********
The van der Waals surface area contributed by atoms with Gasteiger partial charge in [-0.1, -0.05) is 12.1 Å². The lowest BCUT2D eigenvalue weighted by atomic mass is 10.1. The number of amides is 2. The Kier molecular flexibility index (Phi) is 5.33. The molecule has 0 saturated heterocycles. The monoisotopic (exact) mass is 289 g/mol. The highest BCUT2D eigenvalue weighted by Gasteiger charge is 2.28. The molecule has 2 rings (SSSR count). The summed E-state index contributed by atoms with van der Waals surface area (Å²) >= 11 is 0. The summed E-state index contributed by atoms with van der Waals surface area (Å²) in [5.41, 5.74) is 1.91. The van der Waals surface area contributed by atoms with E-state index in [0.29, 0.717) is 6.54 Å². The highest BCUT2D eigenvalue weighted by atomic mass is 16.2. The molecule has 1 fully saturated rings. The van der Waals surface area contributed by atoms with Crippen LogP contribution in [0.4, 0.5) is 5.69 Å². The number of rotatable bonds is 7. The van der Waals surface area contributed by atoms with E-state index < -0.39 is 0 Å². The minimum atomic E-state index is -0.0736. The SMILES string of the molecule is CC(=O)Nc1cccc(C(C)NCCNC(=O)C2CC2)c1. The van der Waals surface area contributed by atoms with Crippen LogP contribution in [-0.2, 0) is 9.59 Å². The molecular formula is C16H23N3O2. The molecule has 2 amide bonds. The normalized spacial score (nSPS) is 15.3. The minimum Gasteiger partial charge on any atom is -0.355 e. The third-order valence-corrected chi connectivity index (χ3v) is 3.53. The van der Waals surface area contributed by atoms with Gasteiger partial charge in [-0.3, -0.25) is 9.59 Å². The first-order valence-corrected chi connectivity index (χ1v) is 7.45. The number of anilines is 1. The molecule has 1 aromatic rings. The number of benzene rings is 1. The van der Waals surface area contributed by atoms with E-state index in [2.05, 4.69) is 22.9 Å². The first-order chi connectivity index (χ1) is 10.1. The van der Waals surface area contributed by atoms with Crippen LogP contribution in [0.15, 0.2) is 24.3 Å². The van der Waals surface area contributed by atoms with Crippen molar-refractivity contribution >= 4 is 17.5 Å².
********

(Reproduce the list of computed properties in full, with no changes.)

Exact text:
The van der Waals surface area contributed by atoms with Gasteiger partial charge in [-0.1, -0.05) is 12.1 Å². The lowest BCUT2D eigenvalue weighted by atomic mass is 10.1. The number of amides is 2. The Kier molecular flexibility index (Phi) is 5.33. The molecule has 0 saturated heterocycles. The monoisotopic (exact) mass is 289 g/mol. The highest BCUT2D eigenvalue weighted by Gasteiger charge is 2.28. The molecule has 2 rings (SSSR count). The summed E-state index contributed by atoms with van der Waals surface area (Å²) >= 11 is 0. The summed E-state index contributed by atoms with van der Waals surface area (Å²) in [5.41, 5.74) is 1.91. The van der Waals surface area contributed by atoms with E-state index in [0.29, 0.717) is 6.54 Å². The highest BCUT2D eigenvalue weighted by atomic mass is 16.2. The molecule has 1 fully saturated rings. The van der Waals surface area contributed by atoms with Crippen LogP contribution in [0.4, 0.5) is 5.69 Å². The number of rotatable bonds is 7. The van der Waals surface area contributed by atoms with E-state index < -0.39 is 0 Å². The minimum atomic E-state index is -0.0736. The SMILES string of the molecule is CC(=O)Nc1cccc(C(C)NCCNC(=O)C2CC2)c1. The van der Waals surface area contributed by atoms with Crippen LogP contribution in [-0.2, 0) is 9.59 Å². The molecular formula is C16H23N3O2. The molecule has 2 amide bonds. The normalized spacial score (nSPS) is 15.3. The minimum Gasteiger partial charge on any atom is -0.355 e. The third-order valence-corrected chi connectivity index (χ3v) is 3.53. The van der Waals surface area contributed by atoms with Gasteiger partial charge in [-0.3, -0.25) is 9.59 Å². The first-order valence-corrected chi connectivity index (χ1v) is 7.45. The number of anilines is 1. The molecule has 1 aromatic rings. The number of benzene rings is 1. The van der Waals surface area contributed by atoms with E-state index in [2.05, 4.69) is 22.9 Å². The first-order chi connectivity index (χ1) is 10.1. The van der Waals surface area contributed by atoms with Crippen LogP contribution in [0.15, 0.2) is 24.3 Å². The van der Waals surface area contributed by atoms with Crippen molar-refractivity contribution >= 4 is 17.5 Å².